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Air Freight Challenges: Lunar New Year and Red Sea Crisis

Lunar New Year-related spikes in demand for air freight and the distressed ‘Red Sea crisis’ cargoes are contributing factors to the increasing volumes, putting pressure on capacity and costs, which could rise further.

The early Chinese New Year and shipper concerns about Red Sea supply chain delays contributed to a 10% increase in air cargo volumes last month, applying pressure on rates on many routes, including those from the Indian Subcontinent and Southeast Asia into Europe and the US.

February began with a spike in air cargo demand due to the Red Sea crisis creating lower than expected inventory levels. Spot rates from China to North America rose by 14% in the first week, while China-Europe rates increased by 8%.

Although there has been no definitive immediate increase in air cargo demand due to the Red Sea crisis, a slow and steady increase in demand seems more likely as the crisis continues.

There is some evidence that fashion importers are already shipping more goods by air freight, with air cargo volumes from Vietnam spiking by 62% in one week in January, up 16% from the same week in 2023.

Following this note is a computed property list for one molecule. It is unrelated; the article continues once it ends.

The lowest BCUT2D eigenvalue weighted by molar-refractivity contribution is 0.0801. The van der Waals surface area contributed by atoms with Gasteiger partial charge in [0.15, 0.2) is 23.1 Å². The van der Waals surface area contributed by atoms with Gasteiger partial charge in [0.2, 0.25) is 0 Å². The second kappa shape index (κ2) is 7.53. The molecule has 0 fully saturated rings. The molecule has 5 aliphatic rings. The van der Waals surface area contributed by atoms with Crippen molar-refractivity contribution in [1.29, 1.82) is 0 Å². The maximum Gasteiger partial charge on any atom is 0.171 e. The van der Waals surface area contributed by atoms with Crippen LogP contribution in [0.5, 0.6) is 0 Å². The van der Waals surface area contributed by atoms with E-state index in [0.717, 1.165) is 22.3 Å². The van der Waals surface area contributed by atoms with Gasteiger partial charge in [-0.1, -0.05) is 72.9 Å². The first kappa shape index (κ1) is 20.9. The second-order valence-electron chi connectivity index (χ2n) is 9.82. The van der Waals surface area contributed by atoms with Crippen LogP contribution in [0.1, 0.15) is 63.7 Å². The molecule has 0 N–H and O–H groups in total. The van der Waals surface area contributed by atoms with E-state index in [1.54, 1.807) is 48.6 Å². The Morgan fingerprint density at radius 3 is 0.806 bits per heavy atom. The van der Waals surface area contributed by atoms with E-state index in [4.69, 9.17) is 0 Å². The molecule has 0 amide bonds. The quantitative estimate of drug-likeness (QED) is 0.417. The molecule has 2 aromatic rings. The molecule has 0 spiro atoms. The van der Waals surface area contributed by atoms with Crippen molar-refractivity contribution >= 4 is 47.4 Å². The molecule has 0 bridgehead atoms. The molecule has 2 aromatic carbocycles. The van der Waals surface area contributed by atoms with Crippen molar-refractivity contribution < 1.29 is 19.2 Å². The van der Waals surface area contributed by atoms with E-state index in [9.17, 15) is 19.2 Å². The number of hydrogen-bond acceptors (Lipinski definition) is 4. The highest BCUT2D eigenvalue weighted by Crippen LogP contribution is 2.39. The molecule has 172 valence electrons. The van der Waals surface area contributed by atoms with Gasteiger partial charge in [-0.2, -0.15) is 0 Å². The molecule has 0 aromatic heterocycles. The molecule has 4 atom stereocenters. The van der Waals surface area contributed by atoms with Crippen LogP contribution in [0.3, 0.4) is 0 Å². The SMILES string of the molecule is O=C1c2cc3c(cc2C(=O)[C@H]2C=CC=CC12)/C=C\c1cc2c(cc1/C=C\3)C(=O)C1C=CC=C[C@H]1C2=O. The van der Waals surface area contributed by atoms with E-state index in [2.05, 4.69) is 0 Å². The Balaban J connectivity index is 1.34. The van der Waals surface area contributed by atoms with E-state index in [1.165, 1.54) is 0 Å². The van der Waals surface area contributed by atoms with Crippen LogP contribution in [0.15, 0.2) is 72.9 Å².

There has been a three-week consecutive increase in air cargo volumes from China and Vietnam to Europe in January, surpassing peak season highs, with spot rates from Northeast Asia to Europe climbing by 11% in the week ending January 28th.

Data does suggest that there may be a shift to air and sea/air solutions, with global air cargo tonnages rising by 24% in one week in January. While there is usually a strong bounce back after the Christmas break, this year’s increase is 5% above 2023’s.

Elevated tonnage figures to Europe from Asia Pacific and from the Middle East & South Asia do reflect some contribution from modal shift on these lanes from sea to air and to sea/air, though spot rates are not rising as rapidly as feared, given the disruption to ocean shipping in the Red Sea.

The situation in the Red Sea is unsettling for many supply chains, and it is inevitable that some shippers will need to shift some urgent orders to airfreight while bringing others forward to secure capacity.

However, this will not have a long-term impact on airfreight, and the initial nerves and uncertainty will subside as shippers accept that ocean freight will just take two weeks longer.

While an increase in airfreight and sea/air volumes is apparent, it is not at a magnitude likely to cause disruption, and it remains to be seen if it will be sustained past the Lunar New Year.